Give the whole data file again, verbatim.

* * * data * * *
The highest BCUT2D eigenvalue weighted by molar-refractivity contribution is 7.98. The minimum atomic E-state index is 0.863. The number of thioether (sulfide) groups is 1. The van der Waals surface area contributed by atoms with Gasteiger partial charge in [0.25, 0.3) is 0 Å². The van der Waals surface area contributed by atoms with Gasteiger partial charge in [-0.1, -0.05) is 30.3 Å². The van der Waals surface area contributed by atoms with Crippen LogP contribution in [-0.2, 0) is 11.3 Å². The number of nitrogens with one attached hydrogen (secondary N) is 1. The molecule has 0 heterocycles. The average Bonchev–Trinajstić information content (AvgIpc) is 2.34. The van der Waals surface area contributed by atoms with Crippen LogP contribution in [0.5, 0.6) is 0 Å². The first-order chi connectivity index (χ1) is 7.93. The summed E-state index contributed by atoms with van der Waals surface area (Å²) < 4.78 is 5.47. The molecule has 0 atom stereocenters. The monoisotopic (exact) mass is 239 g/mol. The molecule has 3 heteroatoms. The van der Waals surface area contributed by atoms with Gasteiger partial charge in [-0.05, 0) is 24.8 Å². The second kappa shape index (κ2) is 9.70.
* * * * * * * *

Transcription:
The highest BCUT2D eigenvalue weighted by molar-refractivity contribution is 7.98. The minimum atomic E-state index is 0.863. The number of thioether (sulfide) groups is 1. The van der Waals surface area contributed by atoms with Gasteiger partial charge in [0.25, 0.3) is 0 Å². The van der Waals surface area contributed by atoms with Gasteiger partial charge in [-0.1, -0.05) is 30.3 Å². The van der Waals surface area contributed by atoms with Crippen LogP contribution in [-0.2, 0) is 11.3 Å². The number of nitrogens with one attached hydrogen (secondary N) is 1. The molecule has 0 heterocycles. The average Bonchev–Trinajstić information content (AvgIpc) is 2.34. The van der Waals surface area contributed by atoms with Crippen LogP contribution in [0.5, 0.6) is 0 Å². The first-order chi connectivity index (χ1) is 7.93. The summed E-state index contributed by atoms with van der Waals surface area (Å²) < 4.78 is 5.47. The molecule has 0 atom stereocenters. The monoisotopic (exact) mass is 239 g/mol. The molecule has 3 heteroatoms. The van der Waals surface area contributed by atoms with Gasteiger partial charge in [-0.05, 0) is 24.8 Å². The second kappa shape index (κ2) is 9.70.